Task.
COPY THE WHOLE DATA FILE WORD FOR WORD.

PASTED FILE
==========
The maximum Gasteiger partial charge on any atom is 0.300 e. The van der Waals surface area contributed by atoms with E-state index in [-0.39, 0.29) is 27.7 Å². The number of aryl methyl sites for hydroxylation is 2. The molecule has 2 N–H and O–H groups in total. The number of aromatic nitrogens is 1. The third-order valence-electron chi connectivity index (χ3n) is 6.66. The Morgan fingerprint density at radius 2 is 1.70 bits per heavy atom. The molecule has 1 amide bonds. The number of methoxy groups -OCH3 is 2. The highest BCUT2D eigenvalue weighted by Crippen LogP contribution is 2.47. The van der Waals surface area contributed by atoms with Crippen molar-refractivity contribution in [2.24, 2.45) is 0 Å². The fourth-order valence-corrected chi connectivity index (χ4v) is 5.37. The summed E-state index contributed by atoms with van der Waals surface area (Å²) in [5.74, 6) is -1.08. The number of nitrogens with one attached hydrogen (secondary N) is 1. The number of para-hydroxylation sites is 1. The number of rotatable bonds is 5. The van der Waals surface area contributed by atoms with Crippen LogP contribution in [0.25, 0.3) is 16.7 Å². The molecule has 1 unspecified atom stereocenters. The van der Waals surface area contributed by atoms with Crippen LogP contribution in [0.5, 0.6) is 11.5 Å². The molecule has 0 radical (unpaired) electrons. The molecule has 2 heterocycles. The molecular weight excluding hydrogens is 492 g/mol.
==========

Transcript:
The maximum Gasteiger partial charge on any atom is 0.300 e. The van der Waals surface area contributed by atoms with E-state index in [-0.39, 0.29) is 27.7 Å². The number of aryl methyl sites for hydroxylation is 2. The molecule has 2 N–H and O–H groups in total. The number of aromatic nitrogens is 1. The third-order valence-electron chi connectivity index (χ3n) is 6.66. The Morgan fingerprint density at radius 2 is 1.70 bits per heavy atom. The molecule has 1 amide bonds. The number of methoxy groups -OCH3 is 2. The highest BCUT2D eigenvalue weighted by Crippen LogP contribution is 2.47. The van der Waals surface area contributed by atoms with Crippen molar-refractivity contribution in [2.24, 2.45) is 0 Å². The fourth-order valence-corrected chi connectivity index (χ4v) is 5.37. The summed E-state index contributed by atoms with van der Waals surface area (Å²) in [5.74, 6) is -1.08. The number of nitrogens with one attached hydrogen (secondary N) is 1. The number of para-hydroxylation sites is 1. The number of rotatable bonds is 5. The van der Waals surface area contributed by atoms with Crippen LogP contribution in [0.25, 0.3) is 16.7 Å². The molecule has 1 unspecified atom stereocenters. The van der Waals surface area contributed by atoms with Crippen LogP contribution in [0.5, 0.6) is 11.5 Å². The molecule has 0 radical (unpaired) electrons. The molecule has 2 heterocycles. The molecular weight excluding hydrogens is 492 g/mol.